Lava Tsunami Adds To La Palma Volcano Eruption

Two 4.5 magnitude earthquakes have shaken the Canary Island of La Palma, as the ongoing volcanic eruption on the island continues to spew molten lava.

Spanish officials said the earthquakes were facilitating a  “a true lava tsunami,” as lava spewed from the Cumbre Vieja volcanic range and snaked down the side engulfing everything in its path.

The latest lava flow is now threatening to destroy much of the municipality of Los Llanos de Aridane, whose 800 residents have now been ordered to leave their homes.

According to National Geographical Institute, the quakes were the strongest to hit the island, since the volcano erupted on the 19th September.

To date, some 7,000 people of the island´s 85,000 population have been forced to flee their homes to escape the lava flow, which has engulfed over 1, 500 buildings including the small town of Todoque, whose 1,200 residents are being sheltered in sports and municipal buildings across the island.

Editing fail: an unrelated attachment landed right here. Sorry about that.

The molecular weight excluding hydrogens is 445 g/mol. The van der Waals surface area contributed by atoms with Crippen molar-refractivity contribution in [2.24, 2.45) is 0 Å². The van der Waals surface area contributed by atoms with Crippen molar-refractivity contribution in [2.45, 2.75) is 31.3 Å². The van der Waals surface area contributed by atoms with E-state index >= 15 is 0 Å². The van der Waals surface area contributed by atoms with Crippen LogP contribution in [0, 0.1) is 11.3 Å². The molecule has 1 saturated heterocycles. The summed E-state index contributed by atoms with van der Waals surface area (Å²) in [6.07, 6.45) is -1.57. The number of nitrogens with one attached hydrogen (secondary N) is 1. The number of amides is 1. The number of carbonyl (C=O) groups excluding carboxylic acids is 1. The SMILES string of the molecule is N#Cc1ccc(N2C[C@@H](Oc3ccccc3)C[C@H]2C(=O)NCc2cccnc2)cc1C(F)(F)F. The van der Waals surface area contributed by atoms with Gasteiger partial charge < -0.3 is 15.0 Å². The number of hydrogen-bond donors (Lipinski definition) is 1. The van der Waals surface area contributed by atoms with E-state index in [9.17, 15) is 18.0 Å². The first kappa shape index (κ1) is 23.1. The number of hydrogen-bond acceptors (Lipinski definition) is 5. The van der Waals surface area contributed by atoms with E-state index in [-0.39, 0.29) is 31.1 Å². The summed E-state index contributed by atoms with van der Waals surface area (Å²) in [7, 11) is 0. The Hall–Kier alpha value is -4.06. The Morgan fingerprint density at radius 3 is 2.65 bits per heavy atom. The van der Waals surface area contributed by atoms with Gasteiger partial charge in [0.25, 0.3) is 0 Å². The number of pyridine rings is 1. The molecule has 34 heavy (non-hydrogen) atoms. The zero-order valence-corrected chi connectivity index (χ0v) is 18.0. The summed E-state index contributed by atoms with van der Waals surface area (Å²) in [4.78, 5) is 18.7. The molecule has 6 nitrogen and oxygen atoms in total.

Two main rivers of lava are still flowing from the Cumbre Vieja to the Atlantic Ocean where it has formed a volcanic peninsula.

The volcano has coughed up ocean sediment that pre-dates the island’s formation 2 million years ago, Vicente Soler of Spain’s Higher Center for Scientific Research said.

Some 680 hectares of land, including valuable banana plantations have been lost to the lava.

The previous time the Cumbre Vieja erupted in 1971, seismic activity continued for over a month.